Editor’s Note: This whiskey was provided to us as a review sample by Wigle Whiskey. This in no way, per our editorial policies, influenced the final outcome of this review. It should also be noted that by clicking the buy link towards the bottom of this review our site receives a small referral payment which helps to support, but not influence, our editorial and other costs.
Pittsburgh-based Wigle Whiskey is a small distillery with decidedly large ambitions. “Our innovation team,” Wigle’s website tells us, “devotes enormous amounts of resources into research and making each one of our dozens of regionally inspired spirits from scratch.”
Dozens of spirits. That’s a serious push for a distillery founded less than 12 years ago. And all are distilled on-site (nothing sourced here) using mostly regional ingredients, sustainable and organic whenever possible.
Co-founder Alex Grelli points to pre-prohibition America, which he says featured thousands of regionally distinct varieties of alcoholic drinks. “When we started, we couldn’t help but feel that the consolidation of both distilleries and distributors left us all living in a relatively boring spirits landscape,” he says. “America deserved more.”
Wigle is determined to provide more.
In recent weeks, we’ve published reviews of Wigle’s Sherry Cask Finished Rye, Strip District Reserve Five Year Whiskey, Single Barrel American Whiskey, Pennsylvania Wapsie Valley Bourbon and Single Barrel Straight Rye. That list barely scratches the surface of the variety of whiskey and barrel types the distillery offers.
Grelli says Wigle’s goal remains “more exploration, more education, more fun and more inclusion in the spirits space.”
The company made 919 bottles of its latest batch of Port Rye (the one reviewed here is bottle no. 54), which Grelli says was inspired by the parallels the Wigle team discovered in the cultural heritage behind Pennsylvania’s Monongahela rye whiskey and Portugal’s Port wine.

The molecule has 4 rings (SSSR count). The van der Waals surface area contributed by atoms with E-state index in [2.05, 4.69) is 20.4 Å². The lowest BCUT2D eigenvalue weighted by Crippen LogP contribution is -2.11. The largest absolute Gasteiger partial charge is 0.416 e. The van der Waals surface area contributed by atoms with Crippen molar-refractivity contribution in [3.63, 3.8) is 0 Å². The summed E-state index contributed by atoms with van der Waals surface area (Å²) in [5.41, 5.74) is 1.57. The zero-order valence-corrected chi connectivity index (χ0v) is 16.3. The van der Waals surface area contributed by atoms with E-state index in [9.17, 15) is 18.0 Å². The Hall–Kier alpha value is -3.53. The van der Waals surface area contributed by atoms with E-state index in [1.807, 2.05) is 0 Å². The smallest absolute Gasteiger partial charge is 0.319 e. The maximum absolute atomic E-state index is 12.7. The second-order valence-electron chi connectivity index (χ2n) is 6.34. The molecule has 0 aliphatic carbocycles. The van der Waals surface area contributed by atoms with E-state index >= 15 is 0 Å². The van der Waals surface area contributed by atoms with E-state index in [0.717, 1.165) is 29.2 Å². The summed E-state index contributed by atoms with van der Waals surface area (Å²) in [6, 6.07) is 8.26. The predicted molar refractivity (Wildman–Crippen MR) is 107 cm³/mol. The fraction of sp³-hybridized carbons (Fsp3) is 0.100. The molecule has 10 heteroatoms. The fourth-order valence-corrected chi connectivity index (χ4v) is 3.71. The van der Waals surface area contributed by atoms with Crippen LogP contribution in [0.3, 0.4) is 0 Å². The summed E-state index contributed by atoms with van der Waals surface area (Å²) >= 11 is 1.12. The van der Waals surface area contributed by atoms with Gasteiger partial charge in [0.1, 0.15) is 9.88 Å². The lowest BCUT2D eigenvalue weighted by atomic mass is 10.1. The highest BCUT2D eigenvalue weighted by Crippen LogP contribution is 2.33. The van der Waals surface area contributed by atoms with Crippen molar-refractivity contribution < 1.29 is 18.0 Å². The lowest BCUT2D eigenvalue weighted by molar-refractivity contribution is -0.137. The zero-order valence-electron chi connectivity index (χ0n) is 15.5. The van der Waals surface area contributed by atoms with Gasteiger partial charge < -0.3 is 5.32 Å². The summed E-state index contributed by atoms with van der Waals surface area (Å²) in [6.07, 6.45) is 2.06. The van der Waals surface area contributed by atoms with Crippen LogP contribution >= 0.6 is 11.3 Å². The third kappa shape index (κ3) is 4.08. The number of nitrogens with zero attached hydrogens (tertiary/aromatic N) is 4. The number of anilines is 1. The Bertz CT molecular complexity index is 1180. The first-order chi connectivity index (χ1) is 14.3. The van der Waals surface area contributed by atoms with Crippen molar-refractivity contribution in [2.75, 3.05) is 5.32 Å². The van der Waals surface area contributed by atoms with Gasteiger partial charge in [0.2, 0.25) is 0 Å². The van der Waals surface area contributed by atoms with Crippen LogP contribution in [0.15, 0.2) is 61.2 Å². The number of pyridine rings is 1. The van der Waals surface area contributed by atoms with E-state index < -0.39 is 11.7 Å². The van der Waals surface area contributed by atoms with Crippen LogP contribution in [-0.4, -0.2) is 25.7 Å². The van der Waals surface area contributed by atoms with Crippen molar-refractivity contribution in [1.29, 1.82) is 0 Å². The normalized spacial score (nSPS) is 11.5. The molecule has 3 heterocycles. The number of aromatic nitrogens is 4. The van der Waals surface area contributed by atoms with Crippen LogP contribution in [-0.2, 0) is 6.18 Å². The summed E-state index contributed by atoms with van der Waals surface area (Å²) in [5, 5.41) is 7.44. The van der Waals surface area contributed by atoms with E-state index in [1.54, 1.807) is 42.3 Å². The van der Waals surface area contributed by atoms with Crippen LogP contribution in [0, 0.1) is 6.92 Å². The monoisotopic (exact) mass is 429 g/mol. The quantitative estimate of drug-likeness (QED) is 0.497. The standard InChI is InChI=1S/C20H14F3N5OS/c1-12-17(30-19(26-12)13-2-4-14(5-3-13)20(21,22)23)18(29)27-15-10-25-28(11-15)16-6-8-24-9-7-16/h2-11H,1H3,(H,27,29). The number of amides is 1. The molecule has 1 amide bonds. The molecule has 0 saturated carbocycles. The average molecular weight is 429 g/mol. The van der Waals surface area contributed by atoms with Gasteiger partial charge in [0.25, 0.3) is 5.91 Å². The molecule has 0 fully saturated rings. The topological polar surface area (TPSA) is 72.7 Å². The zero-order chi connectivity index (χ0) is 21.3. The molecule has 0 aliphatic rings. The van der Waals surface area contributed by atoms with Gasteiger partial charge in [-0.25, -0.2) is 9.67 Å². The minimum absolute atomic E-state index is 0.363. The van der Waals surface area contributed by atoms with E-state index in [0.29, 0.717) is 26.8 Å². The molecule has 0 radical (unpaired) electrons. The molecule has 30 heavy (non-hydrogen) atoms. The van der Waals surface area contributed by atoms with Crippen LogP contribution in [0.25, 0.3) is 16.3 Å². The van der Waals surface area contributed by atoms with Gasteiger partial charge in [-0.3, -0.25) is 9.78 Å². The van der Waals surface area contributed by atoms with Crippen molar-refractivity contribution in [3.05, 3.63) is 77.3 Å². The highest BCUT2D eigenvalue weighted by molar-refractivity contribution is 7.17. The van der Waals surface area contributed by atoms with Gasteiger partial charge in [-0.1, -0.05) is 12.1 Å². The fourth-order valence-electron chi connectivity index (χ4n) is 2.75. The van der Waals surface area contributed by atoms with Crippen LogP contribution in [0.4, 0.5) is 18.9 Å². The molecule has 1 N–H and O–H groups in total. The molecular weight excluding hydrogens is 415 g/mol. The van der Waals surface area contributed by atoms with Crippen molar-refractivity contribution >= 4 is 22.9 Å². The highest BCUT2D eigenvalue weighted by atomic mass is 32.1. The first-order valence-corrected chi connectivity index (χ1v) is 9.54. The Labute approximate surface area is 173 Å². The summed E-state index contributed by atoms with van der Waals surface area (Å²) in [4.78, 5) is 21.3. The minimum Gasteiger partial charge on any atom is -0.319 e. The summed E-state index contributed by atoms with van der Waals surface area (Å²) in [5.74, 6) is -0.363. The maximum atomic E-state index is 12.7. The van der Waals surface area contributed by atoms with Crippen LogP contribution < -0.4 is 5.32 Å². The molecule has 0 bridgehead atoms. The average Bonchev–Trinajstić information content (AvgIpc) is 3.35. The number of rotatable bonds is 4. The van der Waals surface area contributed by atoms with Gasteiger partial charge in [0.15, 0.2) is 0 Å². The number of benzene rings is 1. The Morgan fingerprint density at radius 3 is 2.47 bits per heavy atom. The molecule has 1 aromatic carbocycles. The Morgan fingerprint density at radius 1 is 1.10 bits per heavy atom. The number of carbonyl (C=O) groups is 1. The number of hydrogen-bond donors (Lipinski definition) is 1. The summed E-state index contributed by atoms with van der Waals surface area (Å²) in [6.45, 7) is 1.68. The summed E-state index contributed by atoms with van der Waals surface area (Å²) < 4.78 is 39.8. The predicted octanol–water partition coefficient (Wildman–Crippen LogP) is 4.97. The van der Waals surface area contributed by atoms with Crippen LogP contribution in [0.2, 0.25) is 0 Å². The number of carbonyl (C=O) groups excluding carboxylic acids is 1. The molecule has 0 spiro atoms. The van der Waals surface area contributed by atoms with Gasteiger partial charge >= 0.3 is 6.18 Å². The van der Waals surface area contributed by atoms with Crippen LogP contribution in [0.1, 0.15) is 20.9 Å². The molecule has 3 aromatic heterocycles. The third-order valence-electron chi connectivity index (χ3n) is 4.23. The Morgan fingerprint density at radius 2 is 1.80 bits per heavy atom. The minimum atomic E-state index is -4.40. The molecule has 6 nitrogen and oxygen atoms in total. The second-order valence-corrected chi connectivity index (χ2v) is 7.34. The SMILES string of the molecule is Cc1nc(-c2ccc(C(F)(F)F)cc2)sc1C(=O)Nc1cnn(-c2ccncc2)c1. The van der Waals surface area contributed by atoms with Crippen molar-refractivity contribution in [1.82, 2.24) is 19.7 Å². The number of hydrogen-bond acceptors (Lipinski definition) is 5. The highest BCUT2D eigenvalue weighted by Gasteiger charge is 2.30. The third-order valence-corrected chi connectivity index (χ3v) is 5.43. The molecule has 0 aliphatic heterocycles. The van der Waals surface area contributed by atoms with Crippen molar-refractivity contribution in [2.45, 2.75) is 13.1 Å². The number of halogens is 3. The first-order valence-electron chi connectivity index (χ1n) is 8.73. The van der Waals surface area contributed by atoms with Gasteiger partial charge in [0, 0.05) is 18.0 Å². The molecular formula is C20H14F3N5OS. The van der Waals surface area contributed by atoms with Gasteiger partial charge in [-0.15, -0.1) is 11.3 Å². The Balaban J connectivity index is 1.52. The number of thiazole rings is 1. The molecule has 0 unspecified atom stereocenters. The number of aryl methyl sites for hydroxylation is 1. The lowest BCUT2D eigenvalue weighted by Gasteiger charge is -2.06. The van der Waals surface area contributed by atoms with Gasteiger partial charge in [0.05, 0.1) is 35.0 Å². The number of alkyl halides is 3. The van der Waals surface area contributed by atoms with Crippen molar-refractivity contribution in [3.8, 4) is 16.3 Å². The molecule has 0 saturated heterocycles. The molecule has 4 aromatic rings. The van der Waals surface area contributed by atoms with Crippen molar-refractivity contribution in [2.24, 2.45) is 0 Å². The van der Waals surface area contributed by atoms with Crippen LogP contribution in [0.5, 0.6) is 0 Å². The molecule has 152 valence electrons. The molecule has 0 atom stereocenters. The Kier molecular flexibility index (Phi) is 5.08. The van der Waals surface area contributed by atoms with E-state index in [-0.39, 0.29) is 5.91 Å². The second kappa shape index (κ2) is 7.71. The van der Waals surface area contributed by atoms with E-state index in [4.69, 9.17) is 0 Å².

Pennsylvania, Grelli says, was once considered the edge of the frontier, where rye grain was sometimes converted into whiskey so it could be transported long distances without getting rancid or infested with pests. The Portugese city of Porto, similarly, found that it needed to fortify its wine with brandy in order for it to survive long journeys at sea without spoiling.
Both types of alcohol, Grelli says, became globally recognized representatives of their home regions. In the right hands, he maintains, the flavors of the two can be combined to create an “opulent” whiskey that offers something… more.
Tasting Notes: Wigle Port Rye Whiskey (Batch No. 4)
Vital Stats: Mash bill of 68% rye, 17% wheat and 15% two-row malted barley; aged for a minimum of 22 months in small (25-gallon) new charred oak casks, then finished for at least 18 months in tawny and ruby port barrels; 46% alcohol by volume/92 proof; $85 for a 750ml bottle.
Appearance: The aging in new charred oak is apparent from the first pour. This is a brown, dark, moody rye.
Nose: The sweetness hits you immediately. If I were to take a whiff blindfolded, I might not even guess it’s whiskey. It smells like port wine through and through.
Palate: The good news is that it doesn’t taste like port wine; it tastes like rye whiskey. There is still sweetness, but it’s far mellower than the nose would lead you to believe. You’ll taste rye grass, but there are also hints of pumpkin pie spice, black cherries and nutmeg cake. The finish is semi-long, lingering with a dollop of honey.
I’m a bit of a whiskey purist, and often don’t fall in love with attempts to sweeten my spirits. The smell of this one led me to believe I wasn’t going to be a fan. My nose, though, misled me. This is solid Monongahela rye. At the moment, it’s only distributed in Pennsylvania, New York and New Jersey. It’s a shame you can’t find it more widely, because this is an interesting – and, I’ll admit it, opulent – whiskey.
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Scott Bernard Nelson
Scott Bernard Nelson is a writer, actor and whiskey reviewer in Portland, Ore. When he's not working, you can often find him fly fishing or rock climbing in the Pacific Northwest.